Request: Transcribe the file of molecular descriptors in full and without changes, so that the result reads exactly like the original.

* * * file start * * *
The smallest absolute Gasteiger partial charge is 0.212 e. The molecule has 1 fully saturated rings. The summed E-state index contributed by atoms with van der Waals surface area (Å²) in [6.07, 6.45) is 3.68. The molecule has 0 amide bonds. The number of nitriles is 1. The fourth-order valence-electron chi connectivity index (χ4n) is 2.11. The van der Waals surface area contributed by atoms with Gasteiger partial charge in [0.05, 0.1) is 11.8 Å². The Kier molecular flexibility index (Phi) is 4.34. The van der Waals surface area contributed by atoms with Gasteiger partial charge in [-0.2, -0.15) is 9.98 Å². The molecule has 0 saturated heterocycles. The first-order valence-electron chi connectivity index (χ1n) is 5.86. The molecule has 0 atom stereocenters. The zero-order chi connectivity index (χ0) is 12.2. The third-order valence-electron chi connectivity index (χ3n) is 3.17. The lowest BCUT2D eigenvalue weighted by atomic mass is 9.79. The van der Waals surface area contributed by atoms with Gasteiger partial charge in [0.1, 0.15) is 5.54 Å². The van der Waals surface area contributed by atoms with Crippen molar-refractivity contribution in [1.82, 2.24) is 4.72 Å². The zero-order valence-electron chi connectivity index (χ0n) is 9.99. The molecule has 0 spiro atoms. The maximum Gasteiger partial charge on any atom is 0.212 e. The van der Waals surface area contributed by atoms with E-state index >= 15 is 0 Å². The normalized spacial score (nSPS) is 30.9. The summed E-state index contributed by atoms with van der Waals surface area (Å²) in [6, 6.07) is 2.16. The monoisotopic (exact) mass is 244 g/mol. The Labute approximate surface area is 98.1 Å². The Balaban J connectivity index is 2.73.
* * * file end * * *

The smallest absolute Gasteiger partial charge is 0.212 e. The molecule has 1 fully saturated rings. The summed E-state index contributed by atoms with van der Waals surface area (Å²) in [6.07, 6.45) is 3.68. The molecule has 0 amide bonds. The number of nitriles is 1. The fourth-order valence-electron chi connectivity index (χ4n) is 2.11. The van der Waals surface area contributed by atoms with Gasteiger partial charge in [0.05, 0.1) is 11.8 Å². The Kier molecular flexibility index (Phi) is 4.34. The van der Waals surface area contributed by atoms with Gasteiger partial charge in [-0.2, -0.15) is 9.98 Å². The molecule has 0 saturated heterocycles. The first-order valence-electron chi connectivity index (χ1n) is 5.86. The molecule has 0 atom stereocenters. The zero-order chi connectivity index (χ0) is 12.2. The third-order valence-electron chi connectivity index (χ3n) is 3.17. The lowest BCUT2D eigenvalue weighted by atomic mass is 9.79. The van der Waals surface area contributed by atoms with Gasteiger partial charge in [0.1, 0.15) is 5.54 Å². The van der Waals surface area contributed by atoms with Crippen molar-refractivity contribution in [1.82, 2.24) is 4.72 Å². The zero-order valence-electron chi connectivity index (χ0n) is 9.99. The molecule has 0 spiro atoms. The maximum Gasteiger partial charge on any atom is 0.212 e. The van der Waals surface area contributed by atoms with E-state index >= 15 is 0 Å². The normalized spacial score (nSPS) is 30.9. The summed E-state index contributed by atoms with van der Waals surface area (Å²) in [6, 6.07) is 2.16. The monoisotopic (exact) mass is 244 g/mol. The Labute approximate surface area is 98.1 Å². The Balaban J connectivity index is 2.73.